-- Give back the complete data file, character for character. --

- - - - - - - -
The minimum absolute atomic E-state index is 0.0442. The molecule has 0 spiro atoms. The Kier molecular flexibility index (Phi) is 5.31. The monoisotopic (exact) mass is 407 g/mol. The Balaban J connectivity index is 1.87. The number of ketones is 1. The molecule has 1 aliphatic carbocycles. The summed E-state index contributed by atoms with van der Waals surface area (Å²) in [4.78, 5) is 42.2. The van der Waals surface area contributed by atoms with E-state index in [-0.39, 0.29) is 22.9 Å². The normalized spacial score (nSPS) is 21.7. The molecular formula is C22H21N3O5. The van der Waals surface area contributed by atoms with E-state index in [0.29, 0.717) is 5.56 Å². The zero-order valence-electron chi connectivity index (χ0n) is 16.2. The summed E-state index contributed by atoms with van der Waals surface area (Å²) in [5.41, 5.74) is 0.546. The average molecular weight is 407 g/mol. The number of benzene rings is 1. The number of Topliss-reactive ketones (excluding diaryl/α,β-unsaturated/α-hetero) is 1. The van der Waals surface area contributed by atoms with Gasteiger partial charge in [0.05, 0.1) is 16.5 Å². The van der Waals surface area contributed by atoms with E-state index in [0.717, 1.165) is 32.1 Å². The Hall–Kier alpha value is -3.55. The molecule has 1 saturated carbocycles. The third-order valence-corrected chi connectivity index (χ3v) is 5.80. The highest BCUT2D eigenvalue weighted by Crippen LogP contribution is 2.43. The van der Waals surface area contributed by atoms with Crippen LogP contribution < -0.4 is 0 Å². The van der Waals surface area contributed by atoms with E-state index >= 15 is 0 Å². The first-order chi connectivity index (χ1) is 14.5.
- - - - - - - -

The minimum absolute atomic E-state index is 0.0442. The molecule has 0 spiro atoms. The Kier molecular flexibility index (Phi) is 5.31. The monoisotopic (exact) mass is 407 g/mol. The Balaban J connectivity index is 1.87. The number of ketones is 1. The molecule has 1 aliphatic carbocycles. The summed E-state index contributed by atoms with van der Waals surface area (Å²) in [4.78, 5) is 42.2. The van der Waals surface area contributed by atoms with E-state index in [-0.39, 0.29) is 22.9 Å². The normalized spacial score (nSPS) is 21.7. The molecular formula is C22H21N3O5. The van der Waals surface area contributed by atoms with E-state index in [0.29, 0.717) is 5.56 Å². The zero-order valence-electron chi connectivity index (χ0n) is 16.2. The summed E-state index contributed by atoms with van der Waals surface area (Å²) in [5.41, 5.74) is 0.546. The average molecular weight is 407 g/mol. The number of benzene rings is 1. The number of Topliss-reactive ketones (excluding diaryl/α,β-unsaturated/α-hetero) is 1. The van der Waals surface area contributed by atoms with Gasteiger partial charge in [0.05, 0.1) is 16.5 Å². The van der Waals surface area contributed by atoms with E-state index in [0.717, 1.165) is 32.1 Å². The Hall–Kier alpha value is -3.55. The molecule has 1 saturated carbocycles. The third-order valence-corrected chi connectivity index (χ3v) is 5.80. The highest BCUT2D eigenvalue weighted by Crippen LogP contribution is 2.43. The van der Waals surface area contributed by atoms with Crippen LogP contribution < -0.4 is 0 Å². The van der Waals surface area contributed by atoms with E-state index >= 15 is 0 Å². The first-order chi connectivity index (χ1) is 14.5.